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Business as usual at the Oscars, with only a little politics

The Oscars red carpet this year remained focused on fashion, and continued its apolitical stance with small nods to social issues.

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New York: The world’s most important fashion show hit the red carpet Sunday at the 91st Academy Awards, as designer labels vied for attention-grabbing moments in the walkup to an unusual, host-less Oscars—replete with new rules aimed at reversing a drop in viewership.

Last year, the Oscars strove to stay apolitical, and this year was no different. The pre-game show remained the usual gauntlet of sartorial excess sprinkled with small nods to social consciousness. In 2018, #MeToo was on everyone’s lips as the movement swept over Hollywood like a tsunami. This year, demands for gender equity and nominee diversity were prominent beforehand, but on the catwalk there was little more than the American Civil Liberties Union ribbon worn by Constance Wu.

If anything, it was Christian Siriano’s black velvet tuxedo-gown, as worn by actor and singer Billy Porter, that did double-duty as design of the night and political statement. Others lauded by the fashion critics, both professional and amateur, included the aforementioned Wu wearing a yellow chiffon dress from Versace, Emilia Clarke of Game of Thrones in a shimmering light purple Balmain gown and Laura Harrier sporting a pastel blue number by Louis Vuitton.

When it came to fashion trends, this year the red carpet was full of pink—from a vivacious fuchsia dress worn by Gemma Chan to Jason Momoa’s light blush tux.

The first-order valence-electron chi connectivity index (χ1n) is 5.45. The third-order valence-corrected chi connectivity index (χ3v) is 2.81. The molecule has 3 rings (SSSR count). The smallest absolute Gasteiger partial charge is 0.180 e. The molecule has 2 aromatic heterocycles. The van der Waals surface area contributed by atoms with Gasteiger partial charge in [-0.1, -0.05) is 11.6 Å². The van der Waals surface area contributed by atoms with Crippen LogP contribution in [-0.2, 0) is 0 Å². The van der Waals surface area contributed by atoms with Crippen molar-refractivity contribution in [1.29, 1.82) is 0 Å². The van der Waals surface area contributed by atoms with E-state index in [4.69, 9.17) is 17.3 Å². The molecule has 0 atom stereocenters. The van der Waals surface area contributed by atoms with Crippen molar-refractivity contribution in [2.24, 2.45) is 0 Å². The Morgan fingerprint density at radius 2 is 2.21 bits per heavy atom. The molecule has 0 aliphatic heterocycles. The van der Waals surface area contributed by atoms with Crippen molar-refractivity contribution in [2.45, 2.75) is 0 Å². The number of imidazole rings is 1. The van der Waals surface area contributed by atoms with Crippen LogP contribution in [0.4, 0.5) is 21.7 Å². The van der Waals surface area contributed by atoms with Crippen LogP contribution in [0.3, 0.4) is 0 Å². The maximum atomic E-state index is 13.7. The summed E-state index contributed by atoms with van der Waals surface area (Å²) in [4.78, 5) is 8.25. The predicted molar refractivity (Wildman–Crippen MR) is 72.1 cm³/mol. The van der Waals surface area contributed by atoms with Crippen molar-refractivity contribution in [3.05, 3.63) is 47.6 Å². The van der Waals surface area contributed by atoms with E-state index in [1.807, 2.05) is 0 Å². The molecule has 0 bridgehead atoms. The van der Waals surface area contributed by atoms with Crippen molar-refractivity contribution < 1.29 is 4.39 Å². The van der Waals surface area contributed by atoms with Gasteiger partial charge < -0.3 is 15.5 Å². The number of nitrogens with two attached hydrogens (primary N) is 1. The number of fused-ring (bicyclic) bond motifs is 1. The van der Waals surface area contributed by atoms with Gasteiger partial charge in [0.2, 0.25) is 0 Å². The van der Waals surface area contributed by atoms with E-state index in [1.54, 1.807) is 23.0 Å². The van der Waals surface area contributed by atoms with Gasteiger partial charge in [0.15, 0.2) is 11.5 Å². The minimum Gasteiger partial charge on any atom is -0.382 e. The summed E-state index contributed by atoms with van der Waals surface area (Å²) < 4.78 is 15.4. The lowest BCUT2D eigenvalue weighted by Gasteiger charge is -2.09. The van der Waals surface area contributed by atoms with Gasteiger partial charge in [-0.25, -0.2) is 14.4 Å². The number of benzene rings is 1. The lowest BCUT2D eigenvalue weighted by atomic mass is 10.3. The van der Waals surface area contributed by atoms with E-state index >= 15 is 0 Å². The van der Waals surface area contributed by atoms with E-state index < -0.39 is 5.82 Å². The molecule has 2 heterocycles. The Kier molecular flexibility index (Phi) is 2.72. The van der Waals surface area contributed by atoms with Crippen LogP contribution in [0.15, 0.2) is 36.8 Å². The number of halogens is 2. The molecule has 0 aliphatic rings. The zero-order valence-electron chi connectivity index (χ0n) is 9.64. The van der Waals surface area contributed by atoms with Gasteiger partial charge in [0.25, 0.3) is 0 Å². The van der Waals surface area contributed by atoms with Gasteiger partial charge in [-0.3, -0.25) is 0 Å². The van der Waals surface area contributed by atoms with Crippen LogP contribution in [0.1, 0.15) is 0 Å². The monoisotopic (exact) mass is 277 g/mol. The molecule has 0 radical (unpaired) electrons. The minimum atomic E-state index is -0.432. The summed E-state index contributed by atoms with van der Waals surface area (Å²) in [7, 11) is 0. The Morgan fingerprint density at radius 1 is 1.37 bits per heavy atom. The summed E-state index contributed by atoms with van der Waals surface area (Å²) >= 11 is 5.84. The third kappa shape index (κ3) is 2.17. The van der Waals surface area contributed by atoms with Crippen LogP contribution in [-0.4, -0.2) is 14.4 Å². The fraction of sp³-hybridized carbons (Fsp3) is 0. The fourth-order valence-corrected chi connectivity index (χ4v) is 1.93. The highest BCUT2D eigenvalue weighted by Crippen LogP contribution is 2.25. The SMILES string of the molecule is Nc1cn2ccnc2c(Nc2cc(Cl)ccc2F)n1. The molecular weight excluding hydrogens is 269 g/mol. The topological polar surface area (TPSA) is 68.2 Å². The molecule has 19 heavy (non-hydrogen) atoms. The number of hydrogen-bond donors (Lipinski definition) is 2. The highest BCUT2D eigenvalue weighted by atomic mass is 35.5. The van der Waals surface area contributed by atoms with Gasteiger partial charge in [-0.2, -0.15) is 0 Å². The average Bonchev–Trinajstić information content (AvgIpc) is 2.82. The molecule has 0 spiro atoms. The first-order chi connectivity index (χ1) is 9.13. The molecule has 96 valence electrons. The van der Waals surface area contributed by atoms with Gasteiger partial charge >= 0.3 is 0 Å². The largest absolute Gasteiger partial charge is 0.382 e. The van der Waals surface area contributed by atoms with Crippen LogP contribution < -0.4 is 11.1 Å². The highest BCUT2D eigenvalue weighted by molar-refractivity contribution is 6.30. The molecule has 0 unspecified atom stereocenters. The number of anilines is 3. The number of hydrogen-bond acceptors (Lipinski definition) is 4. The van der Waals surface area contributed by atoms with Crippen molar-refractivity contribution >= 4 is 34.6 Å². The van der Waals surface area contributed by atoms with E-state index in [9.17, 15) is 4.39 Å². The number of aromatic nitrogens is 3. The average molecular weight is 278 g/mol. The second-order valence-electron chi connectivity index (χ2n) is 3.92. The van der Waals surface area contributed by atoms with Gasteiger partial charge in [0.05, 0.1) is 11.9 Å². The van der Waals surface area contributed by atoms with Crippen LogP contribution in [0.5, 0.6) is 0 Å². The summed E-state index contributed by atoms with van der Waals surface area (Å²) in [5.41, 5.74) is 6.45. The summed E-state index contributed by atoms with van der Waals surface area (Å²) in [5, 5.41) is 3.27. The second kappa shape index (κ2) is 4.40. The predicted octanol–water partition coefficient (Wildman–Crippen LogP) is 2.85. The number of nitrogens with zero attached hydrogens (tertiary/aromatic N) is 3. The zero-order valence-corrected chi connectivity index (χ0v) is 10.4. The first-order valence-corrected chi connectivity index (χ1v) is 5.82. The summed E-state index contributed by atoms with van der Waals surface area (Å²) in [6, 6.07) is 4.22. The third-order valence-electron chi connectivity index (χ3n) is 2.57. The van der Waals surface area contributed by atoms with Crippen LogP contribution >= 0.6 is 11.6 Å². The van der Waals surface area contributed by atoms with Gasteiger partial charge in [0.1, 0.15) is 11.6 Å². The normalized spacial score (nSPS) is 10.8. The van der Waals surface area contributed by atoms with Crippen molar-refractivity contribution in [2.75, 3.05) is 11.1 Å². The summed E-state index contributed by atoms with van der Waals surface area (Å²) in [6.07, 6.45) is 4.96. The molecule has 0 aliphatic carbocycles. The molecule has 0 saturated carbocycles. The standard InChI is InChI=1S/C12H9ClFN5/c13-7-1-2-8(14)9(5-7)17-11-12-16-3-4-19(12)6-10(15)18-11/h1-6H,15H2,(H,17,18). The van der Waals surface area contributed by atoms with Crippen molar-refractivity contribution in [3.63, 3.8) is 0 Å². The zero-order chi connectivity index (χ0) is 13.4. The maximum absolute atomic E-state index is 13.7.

There’s a lot of money at stake during awards season. These events serve as a major platform for design houses to show off their clothes, since the red carpet can cement credibility that lasts all year long. Outfitting an A-list celebrity—and making them look good—can mean a breakthrough for a young designer. For the big labels, such as Valentino and Armani, it’s almost expected of them to stay relevant with new creations.

The impact of red carpet style is seen almost immediately after the Oscars—not just in dress sales but in the copycat market as well. Trademark spats pile up fast as cheap dressmakers scramble to sell versions of the most talked-about looks for those who can’t afford the real thing.

For a century or more, celebrities have had an intimate relationship with the fashion industrial complex. These days, even B-listers and below get to dress up in $5,000 gowns and $100,000 necklaces free of charge. Meanwhile, the true superstars work out deals where they become some of the highest paid runway models in the world, if only for one night.

From dresses to jewellery to makeup—no opportunity is missed. Lots of celebrities are already paid millions of dollars to be spokesmodels for big fashion labels—and they, of course, stick with their brand on the big day.

Last year, this symbiotic relationship was set aside for two of the shows—the Golden Globes and the BAFTA Awards. The customary fashion show was sidelined to make a statement against sexual misconduct. Hollywood’s biggest stars all wore black in solidarity with #MeToo.

At the Oscars, however, it was mostly business as usual. As usual.

Also read: Documentary on menstruation in rural India wins Oscar


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